That process continues, for me, to confirm that many ideologies and philosophies and faiths (never mind approaches to any number of other topics of study) are not only not mutually exclusive in their entireties but can often inform and enhance our understanding of our own views. Seems to me that your measured approach is beneficial in both academic and artistic ways, besides the spiritual.

    Kathryn

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    1. Thank you Kathryn,

      I agree that every work of art is a self-portrait to some degree. It’s such a personal activity. It can sometimes be difficult to explain just how much of yourself goes into it.

      Sometimes I feel like we live in a world where it can be difficult to define yourself outside of normal parameters. It makes it difficult to be a part of a group and break the mould for that group.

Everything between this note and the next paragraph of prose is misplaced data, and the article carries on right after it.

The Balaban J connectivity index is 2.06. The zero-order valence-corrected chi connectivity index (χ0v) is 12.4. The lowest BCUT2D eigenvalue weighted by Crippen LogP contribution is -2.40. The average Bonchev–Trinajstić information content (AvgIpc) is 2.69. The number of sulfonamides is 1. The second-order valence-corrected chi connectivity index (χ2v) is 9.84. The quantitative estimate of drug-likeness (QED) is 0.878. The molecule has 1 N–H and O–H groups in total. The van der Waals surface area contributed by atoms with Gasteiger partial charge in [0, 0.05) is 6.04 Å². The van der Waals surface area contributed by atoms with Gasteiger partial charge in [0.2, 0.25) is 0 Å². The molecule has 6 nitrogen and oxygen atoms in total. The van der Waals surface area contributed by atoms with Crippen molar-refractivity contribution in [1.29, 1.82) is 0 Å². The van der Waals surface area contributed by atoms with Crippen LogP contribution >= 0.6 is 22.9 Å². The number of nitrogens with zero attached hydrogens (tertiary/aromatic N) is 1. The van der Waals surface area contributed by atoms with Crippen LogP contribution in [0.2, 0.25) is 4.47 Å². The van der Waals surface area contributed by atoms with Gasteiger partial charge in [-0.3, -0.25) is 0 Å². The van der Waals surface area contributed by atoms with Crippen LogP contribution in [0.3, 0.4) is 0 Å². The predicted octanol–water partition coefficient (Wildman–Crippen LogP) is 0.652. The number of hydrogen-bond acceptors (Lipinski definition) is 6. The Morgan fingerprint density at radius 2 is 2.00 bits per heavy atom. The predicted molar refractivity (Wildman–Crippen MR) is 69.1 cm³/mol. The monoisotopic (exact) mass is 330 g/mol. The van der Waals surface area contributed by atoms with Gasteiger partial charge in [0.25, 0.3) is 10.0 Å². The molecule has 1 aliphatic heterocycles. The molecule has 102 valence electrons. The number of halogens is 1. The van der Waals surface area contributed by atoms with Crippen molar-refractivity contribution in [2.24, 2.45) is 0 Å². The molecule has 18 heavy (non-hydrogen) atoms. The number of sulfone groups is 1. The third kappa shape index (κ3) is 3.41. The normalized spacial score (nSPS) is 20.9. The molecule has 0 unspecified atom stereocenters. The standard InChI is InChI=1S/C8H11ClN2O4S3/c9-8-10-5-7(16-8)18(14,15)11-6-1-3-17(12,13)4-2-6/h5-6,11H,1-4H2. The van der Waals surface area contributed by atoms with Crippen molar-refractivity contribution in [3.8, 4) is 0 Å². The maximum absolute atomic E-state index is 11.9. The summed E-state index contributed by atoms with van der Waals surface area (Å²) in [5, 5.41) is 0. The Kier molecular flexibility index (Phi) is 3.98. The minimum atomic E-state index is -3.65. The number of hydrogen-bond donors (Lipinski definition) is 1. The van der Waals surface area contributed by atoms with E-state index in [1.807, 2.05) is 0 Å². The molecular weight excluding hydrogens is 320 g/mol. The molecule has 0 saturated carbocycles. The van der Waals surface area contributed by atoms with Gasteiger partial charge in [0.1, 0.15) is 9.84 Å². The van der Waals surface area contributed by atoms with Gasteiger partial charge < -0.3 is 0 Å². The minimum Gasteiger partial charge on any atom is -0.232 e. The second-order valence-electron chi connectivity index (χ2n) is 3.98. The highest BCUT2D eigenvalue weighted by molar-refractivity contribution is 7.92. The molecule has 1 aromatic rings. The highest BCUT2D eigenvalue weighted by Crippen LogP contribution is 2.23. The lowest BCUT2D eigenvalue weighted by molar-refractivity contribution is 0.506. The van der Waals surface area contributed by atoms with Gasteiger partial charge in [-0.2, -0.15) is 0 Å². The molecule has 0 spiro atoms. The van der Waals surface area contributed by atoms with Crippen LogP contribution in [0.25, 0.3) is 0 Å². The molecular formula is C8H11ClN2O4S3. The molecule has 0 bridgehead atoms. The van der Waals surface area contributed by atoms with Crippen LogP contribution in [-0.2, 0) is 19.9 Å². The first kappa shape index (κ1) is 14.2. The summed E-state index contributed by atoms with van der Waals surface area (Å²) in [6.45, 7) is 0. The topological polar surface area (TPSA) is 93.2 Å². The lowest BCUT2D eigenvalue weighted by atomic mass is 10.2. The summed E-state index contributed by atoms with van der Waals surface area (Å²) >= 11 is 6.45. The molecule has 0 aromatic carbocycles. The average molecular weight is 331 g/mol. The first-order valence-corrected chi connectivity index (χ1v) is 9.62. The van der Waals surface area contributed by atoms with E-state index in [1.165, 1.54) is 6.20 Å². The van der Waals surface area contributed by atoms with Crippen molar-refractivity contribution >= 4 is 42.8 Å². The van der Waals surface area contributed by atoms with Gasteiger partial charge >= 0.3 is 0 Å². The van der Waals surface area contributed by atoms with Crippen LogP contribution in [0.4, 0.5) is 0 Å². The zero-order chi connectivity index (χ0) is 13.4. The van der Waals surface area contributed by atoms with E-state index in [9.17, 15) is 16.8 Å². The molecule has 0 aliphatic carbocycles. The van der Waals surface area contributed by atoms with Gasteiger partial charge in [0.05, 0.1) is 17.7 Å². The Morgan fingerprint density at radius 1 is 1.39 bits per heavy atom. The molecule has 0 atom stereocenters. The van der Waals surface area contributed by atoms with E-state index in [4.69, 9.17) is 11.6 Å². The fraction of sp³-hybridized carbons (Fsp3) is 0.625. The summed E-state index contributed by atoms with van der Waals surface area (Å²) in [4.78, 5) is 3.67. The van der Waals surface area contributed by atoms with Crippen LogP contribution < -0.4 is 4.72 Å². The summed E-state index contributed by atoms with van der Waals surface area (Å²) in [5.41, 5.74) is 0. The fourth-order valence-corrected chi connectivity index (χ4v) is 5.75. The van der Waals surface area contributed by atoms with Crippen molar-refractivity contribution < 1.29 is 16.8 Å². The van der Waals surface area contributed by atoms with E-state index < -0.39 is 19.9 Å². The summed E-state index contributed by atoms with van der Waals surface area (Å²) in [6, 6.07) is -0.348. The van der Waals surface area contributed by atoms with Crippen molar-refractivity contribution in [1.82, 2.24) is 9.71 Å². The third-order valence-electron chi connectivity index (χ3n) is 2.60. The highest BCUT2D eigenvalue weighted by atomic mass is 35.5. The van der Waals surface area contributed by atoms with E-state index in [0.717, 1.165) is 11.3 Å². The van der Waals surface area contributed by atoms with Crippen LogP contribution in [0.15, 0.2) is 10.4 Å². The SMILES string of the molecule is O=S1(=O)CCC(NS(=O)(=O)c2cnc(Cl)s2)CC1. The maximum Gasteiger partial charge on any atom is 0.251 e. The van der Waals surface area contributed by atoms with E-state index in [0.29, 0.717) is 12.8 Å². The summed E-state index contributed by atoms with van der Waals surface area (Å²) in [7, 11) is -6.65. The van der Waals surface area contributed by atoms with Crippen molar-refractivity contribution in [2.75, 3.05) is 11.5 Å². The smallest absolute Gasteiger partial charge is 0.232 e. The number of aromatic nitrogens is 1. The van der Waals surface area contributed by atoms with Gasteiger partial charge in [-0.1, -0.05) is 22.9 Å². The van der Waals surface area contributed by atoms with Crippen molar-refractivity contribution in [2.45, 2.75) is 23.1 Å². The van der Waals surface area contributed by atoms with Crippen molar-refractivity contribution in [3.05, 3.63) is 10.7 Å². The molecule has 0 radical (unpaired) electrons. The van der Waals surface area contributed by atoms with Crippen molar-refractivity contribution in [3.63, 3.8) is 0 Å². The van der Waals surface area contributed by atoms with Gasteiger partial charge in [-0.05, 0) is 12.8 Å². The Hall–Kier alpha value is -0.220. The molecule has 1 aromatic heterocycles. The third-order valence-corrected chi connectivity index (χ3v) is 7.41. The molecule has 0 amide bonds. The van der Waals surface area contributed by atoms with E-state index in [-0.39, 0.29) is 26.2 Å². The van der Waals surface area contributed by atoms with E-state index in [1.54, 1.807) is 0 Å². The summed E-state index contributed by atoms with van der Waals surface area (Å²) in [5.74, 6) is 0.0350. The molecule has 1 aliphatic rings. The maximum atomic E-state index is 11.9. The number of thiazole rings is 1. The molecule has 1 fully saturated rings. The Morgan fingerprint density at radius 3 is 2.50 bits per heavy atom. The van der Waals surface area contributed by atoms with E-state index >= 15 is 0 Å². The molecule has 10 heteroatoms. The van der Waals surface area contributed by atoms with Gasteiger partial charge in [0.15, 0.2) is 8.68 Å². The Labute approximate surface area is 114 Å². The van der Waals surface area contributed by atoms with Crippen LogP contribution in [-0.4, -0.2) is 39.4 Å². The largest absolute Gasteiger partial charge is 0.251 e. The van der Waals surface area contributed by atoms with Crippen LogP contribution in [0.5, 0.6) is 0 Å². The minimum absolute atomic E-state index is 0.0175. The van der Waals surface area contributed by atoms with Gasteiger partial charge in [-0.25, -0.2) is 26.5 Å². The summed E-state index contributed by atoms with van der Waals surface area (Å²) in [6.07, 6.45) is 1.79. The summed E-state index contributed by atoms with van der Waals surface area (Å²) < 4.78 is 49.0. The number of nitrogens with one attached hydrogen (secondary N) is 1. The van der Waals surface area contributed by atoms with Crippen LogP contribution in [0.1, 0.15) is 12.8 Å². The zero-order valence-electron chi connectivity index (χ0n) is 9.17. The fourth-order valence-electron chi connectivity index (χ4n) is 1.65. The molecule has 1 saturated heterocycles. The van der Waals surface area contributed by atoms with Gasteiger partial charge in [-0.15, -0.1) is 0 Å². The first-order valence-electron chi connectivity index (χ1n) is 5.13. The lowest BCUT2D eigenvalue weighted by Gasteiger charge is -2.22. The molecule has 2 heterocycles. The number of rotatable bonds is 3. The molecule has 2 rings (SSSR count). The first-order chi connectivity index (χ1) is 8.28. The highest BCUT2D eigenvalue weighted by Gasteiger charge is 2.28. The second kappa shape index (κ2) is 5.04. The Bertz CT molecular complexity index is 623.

I like the Surrealist view that identity is always in flux. I can be one thing today and tomorrow I will be something different, so why limit myself. I like knowing that learning is never complete, and also that I am never and always complete, and it is okay to be what you are in the moment.

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  2. I love that this portrait really captures a specific time in your life. It was a time when you were learning so much about yourself and the world at large, and I think it really comes through in this painting. I am glad that you have this image to look back on and remember what brought you to where you are.

    To answer your question, though, is difficult. I think the portrait of my mind would be hazy with a lot of images of the things I want in my life, mixed with the ones of what is most important. I think it would have a dream-like quality of my future aspirations circulating around with the concrete images of my here-and-now. I’m not sure that it would be an attractive painting, but maybe interesting to look at.